Set in the small town of Kurôzu-cho, Uzumaki is a manga comic that centers on spiral shapes appearing for no reason and driving people insane. In the 20 issues that were published by VIZ Entertainment, Junji Ito paints a world that is randomly sadistic. This overtly Japanese idea that evil in this world indiscriminately chooses victims is illustrated in many J-horror movie classics, like Ju On and Ringu. The theme of the spiral is somehow connected with the infinite and the life cycle and ensuring it continues and some deep stuff and some even deeper stuff and whatever… It is creepy and very good horror.

In each issue, the spiral shows up in some significant and individual way that has Kurôzu-cho and its citizens killing, committing suicide and terrorizing themselves and each other. Paired with the beautiful artwork of Jinji, these stories strike a delicious contraposition that keeps the reader in a state of imbalance; horror made of juxtaposition. The way we see the bizarre theme of spirals completely overwhelming its victims strikes a chord of hopelessness and despair in the gentle people of this small coastal town.

The creepy-factor of Uzumaki is brilliant. Very quickly into the first issue, you are given a pervasive feeling of impending evil that continues to grow, eventually reaching an insane climax. I enjoy reading this type literature, as opposed to the overtness of our western horror. It is also nice to read a story so cleanly manipulate its emotional tone without the use of any obvious devices. Don’t get me wrong, I love ALL horror and don’t prefer one sub-genre over another. Frankenstein, Swamp Thing, Morbius and Hellboy are still ultra-badass in my book, but it’s nice to go outside the box on occasion. It’s also nice to read a horror book that actually tries to scare you and Uzumaki may very well do that.

 

B.P.R.D.: Vampire #1 (March – 2013 – Dark Horse)

B. P. R. D.: Vampire #1

Mike Mignola might just be the busiest comic writer alive. His name is on no less than 4 titles from Dark Horse right now. It is increasingly apparent that he has become the face of Dark Horse and the evolution of B.P.R.D. from its humble Hellboy roots to a must-have in every horror buffs pull.

B.P.R.D. (Bureau of Paranormal Research and Development) Vampire is a direct follow up to the series B.P.R.D.: 1948. It is post WWII and Professor Trevor Bruttenholm has moved the relatively new agency from a New Mexico air base to its eventual home at a mansion in Fairfield Connecticut. Hellboy is just a scrap of a lad at this point. The mythology and backstory of B.R.P.D is getting a serious fleshing out by Mignola and his mates Fabio Moon and Gabriel Bá.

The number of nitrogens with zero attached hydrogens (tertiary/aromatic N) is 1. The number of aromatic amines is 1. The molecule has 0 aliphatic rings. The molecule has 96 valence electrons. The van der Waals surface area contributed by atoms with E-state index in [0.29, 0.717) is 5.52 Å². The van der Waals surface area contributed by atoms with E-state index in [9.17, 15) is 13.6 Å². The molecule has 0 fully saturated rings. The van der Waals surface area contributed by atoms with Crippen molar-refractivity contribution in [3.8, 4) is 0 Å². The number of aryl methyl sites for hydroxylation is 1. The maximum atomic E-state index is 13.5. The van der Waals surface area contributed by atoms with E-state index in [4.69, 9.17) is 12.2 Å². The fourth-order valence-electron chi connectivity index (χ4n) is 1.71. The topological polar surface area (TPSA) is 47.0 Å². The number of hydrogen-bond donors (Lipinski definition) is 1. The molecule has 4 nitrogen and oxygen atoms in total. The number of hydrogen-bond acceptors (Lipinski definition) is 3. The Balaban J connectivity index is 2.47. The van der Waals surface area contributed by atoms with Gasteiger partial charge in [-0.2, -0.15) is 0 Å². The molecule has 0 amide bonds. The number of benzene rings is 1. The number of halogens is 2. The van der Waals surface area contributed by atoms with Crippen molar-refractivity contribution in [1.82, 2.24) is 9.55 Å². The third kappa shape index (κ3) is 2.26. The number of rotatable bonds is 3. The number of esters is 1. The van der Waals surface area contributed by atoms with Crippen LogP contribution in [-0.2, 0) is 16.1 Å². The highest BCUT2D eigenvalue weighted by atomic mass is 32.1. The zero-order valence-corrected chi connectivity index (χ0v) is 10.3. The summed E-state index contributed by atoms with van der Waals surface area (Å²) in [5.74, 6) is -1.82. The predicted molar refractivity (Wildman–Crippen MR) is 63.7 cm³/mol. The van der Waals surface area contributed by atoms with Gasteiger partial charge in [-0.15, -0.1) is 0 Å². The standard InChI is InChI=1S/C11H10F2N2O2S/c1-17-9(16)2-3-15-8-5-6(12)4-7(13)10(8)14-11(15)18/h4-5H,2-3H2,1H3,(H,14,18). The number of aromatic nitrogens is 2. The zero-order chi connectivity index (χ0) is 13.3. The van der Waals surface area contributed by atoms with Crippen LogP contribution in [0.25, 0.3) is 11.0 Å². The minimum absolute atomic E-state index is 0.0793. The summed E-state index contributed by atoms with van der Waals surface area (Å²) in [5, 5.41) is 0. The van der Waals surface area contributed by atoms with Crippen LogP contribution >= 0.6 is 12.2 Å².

I really enjoy the way Mignola and DH present this property. B.P.R.D. became a monthly book after several mini-series but DH has never abandoned the idea of mini-series by doing spin-offs. I enjoy being able to obliquely re-enter the Mignolaverse occasionally, like visiting an old friend. It also keeps DH in my regular pull, which seems a lot smarter way of competing with the new 52 multi issue arc madness, currently clogging it up.

Along with this mini-series is a second publication, Abe Sapien which I am completely jazzed about picking up on Wednesday. Abe is hands down my favorite B.P.R.D./Hellboy character although Johann Krauss runs a very close second. Hopefully either Gabriel or I can squeeze out a review of it but just in case, you heard it here. We know, it’s AWESOME! (Yes we do!! -gl)

No surprises artistically, Moon and Bá are back and inking their cool style we expect from these books. The story here though, is Dave Stewart. Stewart has become one of the industry’s best colorists. Using a color palette that is more Mark Rothko than comic style, he paints these pages in an almost Mondrian-like way, using gradients to their fullest extent and blocking out complimentary colors for a visually pleasing feel. You can see the impact in the noted lack of dialogue throughout; very smart, very artistic and very pleasing to the eye.

In Vampire, we are getting a better look at minor character, Simon Anders. The writers give us some casual hints about his true nature, well, it is called Vampire and I’m only guessing here but… I am intrigued with the story though, it starts with a wooded scene involving a couple vampires (no duh!). The story is paced a lot slower than I would expect from an issue #1 with very little reveal. I have to say though; I am intrigued to see how it plays out and am anxious for issue #2. Mignola, Moon, Bá and Stewart are building a mood in which to tell their tale. My guess is it’s a vampire hunter’s tale and uh, yeah, give me lots of that please!

B.P.R.D Vampire issue #1 (of 5) is currently available from Dark Horse Comics.